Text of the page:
While the coming 115th Congress and Trump Administration seem to be anything but predictable, there are several known events that will help drive the timing of national, and some regional, policy debates. They should be factored into your strategic planning, particularly for the first quarter of 2017.
January 3 – First Day of 115th Congress. Official election of Congressional leaders who have already been chosen by their partisan caucuses. Speaker Paul Ryan (R-WI) and Minority Leader Nancy Pelosi (D-CA) were reelected in the House and Senator Mitch McConnell (R-KY) was reelected Senate Majority Leader and Charles E. Schumer (D-NY) was elected Senate Minority Leader.
February 6 – President Trump’s budget due to be sent to Congress – likely to include plan for new infrastructure spending, among other things. Deadline likely to be missed, as sometimes happens with a new President. (Current budget law requires the President to submit the budget between the first Monday in January and the first Monday in February. However, this deadline has been missed before)
March 16 – Current Debt Limit Expires. Congress must lift debt ceiling to avert shut-down of Federal government and some state level programs dependent upon it.
April 15 – In addition to being tax day, the Congressional Budget Resolution must be passed. It’s a framework and does not involve actual appropriation of funding; but it sets Congressional priorities and this one will likely include a plan for tax reform (does not involve Presidential approval).
April 28 – Expiration of ‘Continuing Resolution’ that is currently funding government operations. New spending legislation required to fund the Federal government through the end of Fiscal Year 2017 and avert a government shutdown.
April 30 –Trump’s 100th Day in office.
Note: The confirmation process for Administration appointees requiring Senate confirmation will consume the Senate agenda for the first part of the year. Some appointees will be vacating congressional seats. While this will not change the overall partisan control of Congress, it will set off some special elections, which are of note due to the committee assignments vacated by the appointees confirmed. Two of them will be vacating key positions on the powerful House Committee on Ways & Means. As of now, the likely changes include:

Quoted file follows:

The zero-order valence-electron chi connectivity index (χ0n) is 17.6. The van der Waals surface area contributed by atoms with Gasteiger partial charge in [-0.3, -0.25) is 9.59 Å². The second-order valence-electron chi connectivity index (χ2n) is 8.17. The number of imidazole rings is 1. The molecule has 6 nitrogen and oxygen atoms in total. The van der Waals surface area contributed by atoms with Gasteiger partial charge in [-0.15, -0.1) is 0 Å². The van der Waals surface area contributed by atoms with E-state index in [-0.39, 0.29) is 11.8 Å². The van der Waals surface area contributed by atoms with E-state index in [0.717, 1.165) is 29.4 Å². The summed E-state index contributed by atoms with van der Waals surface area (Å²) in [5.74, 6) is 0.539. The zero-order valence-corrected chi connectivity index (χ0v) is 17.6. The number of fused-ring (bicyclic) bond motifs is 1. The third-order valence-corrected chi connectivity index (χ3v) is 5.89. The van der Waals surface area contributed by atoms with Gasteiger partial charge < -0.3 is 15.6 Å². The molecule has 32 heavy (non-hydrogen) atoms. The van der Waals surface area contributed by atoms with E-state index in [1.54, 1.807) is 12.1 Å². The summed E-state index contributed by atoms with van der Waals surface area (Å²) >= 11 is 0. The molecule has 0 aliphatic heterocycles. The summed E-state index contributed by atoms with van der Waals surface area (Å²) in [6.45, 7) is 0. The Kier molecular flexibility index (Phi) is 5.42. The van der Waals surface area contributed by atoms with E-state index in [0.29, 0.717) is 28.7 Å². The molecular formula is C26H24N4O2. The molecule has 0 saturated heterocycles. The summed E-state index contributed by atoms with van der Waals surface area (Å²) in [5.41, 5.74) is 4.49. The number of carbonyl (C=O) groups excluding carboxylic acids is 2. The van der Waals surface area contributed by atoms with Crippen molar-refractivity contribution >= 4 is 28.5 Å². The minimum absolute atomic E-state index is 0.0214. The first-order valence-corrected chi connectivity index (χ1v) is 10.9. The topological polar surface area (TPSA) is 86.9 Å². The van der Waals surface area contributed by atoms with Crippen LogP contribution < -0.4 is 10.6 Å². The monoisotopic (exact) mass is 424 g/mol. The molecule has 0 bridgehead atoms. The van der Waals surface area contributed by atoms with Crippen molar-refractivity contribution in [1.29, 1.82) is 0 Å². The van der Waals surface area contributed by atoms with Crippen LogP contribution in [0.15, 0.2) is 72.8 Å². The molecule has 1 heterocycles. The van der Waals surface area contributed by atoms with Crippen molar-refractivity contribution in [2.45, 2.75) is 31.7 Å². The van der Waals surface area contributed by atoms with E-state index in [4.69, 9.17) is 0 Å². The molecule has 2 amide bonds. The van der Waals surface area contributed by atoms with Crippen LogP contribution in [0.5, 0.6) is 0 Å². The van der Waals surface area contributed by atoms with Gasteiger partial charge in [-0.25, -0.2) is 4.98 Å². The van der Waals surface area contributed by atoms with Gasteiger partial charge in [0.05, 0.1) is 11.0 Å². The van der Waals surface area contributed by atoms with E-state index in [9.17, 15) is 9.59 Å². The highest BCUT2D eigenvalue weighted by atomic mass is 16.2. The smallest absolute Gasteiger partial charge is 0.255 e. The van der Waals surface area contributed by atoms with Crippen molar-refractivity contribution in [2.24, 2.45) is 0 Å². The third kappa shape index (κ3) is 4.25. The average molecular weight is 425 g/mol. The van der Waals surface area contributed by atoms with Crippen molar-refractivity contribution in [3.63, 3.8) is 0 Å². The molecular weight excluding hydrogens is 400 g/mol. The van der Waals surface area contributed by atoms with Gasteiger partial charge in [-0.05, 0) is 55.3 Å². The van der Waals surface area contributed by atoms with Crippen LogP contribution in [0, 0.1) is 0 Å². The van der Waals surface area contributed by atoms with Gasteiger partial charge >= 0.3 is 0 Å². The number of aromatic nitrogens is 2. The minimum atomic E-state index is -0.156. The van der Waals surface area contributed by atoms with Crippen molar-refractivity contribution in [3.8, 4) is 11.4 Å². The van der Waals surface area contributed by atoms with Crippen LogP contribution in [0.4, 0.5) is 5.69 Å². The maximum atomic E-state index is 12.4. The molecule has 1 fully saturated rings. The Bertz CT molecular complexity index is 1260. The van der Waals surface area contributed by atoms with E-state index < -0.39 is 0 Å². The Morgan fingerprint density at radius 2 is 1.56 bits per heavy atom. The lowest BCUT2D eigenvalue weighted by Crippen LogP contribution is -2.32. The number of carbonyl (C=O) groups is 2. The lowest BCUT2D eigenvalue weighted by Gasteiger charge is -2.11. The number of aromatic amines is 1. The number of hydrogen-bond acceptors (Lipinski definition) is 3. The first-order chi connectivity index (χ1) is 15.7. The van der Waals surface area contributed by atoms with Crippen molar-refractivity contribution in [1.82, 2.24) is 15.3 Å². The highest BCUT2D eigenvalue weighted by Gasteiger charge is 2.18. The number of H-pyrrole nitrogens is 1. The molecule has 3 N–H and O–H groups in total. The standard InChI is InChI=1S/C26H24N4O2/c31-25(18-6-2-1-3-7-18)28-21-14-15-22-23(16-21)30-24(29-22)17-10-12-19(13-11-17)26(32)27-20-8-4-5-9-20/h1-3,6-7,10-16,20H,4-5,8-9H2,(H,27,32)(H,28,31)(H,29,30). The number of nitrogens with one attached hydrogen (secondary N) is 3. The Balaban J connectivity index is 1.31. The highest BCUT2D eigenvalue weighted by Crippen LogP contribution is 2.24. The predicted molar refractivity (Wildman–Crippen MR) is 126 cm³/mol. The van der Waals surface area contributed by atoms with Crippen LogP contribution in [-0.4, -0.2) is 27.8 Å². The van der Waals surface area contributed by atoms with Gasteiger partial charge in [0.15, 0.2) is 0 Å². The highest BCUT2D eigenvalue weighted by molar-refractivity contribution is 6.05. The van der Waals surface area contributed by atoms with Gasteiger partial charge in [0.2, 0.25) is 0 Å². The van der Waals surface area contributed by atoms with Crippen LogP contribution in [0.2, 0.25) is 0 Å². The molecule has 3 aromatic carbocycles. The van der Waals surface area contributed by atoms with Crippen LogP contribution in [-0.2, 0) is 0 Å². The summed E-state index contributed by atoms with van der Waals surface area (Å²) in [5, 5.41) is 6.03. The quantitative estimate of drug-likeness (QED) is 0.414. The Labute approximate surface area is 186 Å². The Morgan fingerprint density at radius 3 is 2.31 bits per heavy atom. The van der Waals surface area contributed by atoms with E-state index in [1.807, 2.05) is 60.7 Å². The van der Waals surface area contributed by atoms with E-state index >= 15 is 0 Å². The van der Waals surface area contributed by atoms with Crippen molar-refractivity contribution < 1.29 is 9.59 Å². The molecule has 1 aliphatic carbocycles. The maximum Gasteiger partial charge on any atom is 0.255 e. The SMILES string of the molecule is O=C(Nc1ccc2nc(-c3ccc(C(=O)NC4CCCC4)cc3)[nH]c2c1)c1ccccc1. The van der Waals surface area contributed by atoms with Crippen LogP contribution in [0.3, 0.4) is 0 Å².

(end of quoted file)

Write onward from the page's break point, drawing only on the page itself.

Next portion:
AL: Sen. Jeff Sessions (R) will resign his seat if confirmed as Attorney General. Gov. Robert Bentley (R) can appoint a replacement, and then schedule a special election. He sits on the committees on Armed Services, Budget, Environment & Public Works and Judiciary.
CA: Rep. Xavier Becerra (D-34) has already resigned his congressional seat to become California’s Attorney General. But Governor Jerry Brown (D) has yet to set a date for the election. A number of Democrats have declared their candidacies for this seat and it’s likely that two will participate in a run-off for the downtown LA seat. He sits on the Committee on Ways & Means, where he serves as the ranking member of the Subcommittee on Social Security.
GA: Rep. Tom Price (R-6) will resign his seat if confirmed as Secretary of Health and Human Services. There will be a ‘jungle primary’ that requires a simple majority to win. If none achieve a majority, the top two candidates will vie for the seat in a run-off. It is not clear at this time whether either political party has an advantage in this district. He currently serves as the Chair of the Committee on the Budget and on the Ways & Means Subcommittee on Health.
KS: Rep. Pompeo (R-4) will resign his seat if confirmed as CIA director. Gov. Sam Brownback (R) will have five days to call an election that will occur within 45 and 60 days, and the major political parties will select their candidates for that race by holding conventions. He will vacate seats on the Permanent Select Committee on Intelligence and the Committee on Energy & Commerce.
MT: Rep. Ryan Zinke (R-At Large) will resign his seat if confirmed as Interior Secretary. He will leave open seats on the Armed Services and Natural Resources Committees.
SC: Rep. Mick Mulvaney (R-5) will resign his seat when appointed to head the Office of Management and Budget. Mulvaney, a fiscal hawk elected along with other ‘Tea Party’ Republicans in 2010, was a co-founder of the House Freedom Caucus. When Mulvaney is confirmed, the acting governor (Gov. Haley has been nominated to be UN Ambassador and could be appointed earlier) will call a special election that could take a few months to play out. The special election will consist of two primaries for the major political parties and then the general election between those two nominees. Runoff elections may be required if no candidate earns an absolute majority of votes in the primary. Mulvaney will vacate seats on the House Financial Services Committee and the House Oversight and Government Reform Committee.
Another date of note later in 2017 is September 30:
– End of Fiscal Year 2017. New spending law required for the government to operate into Fiscal Year 2018 or a continuing resolution needs to be passed to keep the government from shutting down. Also, -CHIP Funding Expires (“Children’s Health Insurance Program”), which is important to many in the different aspects of the healthcare industry.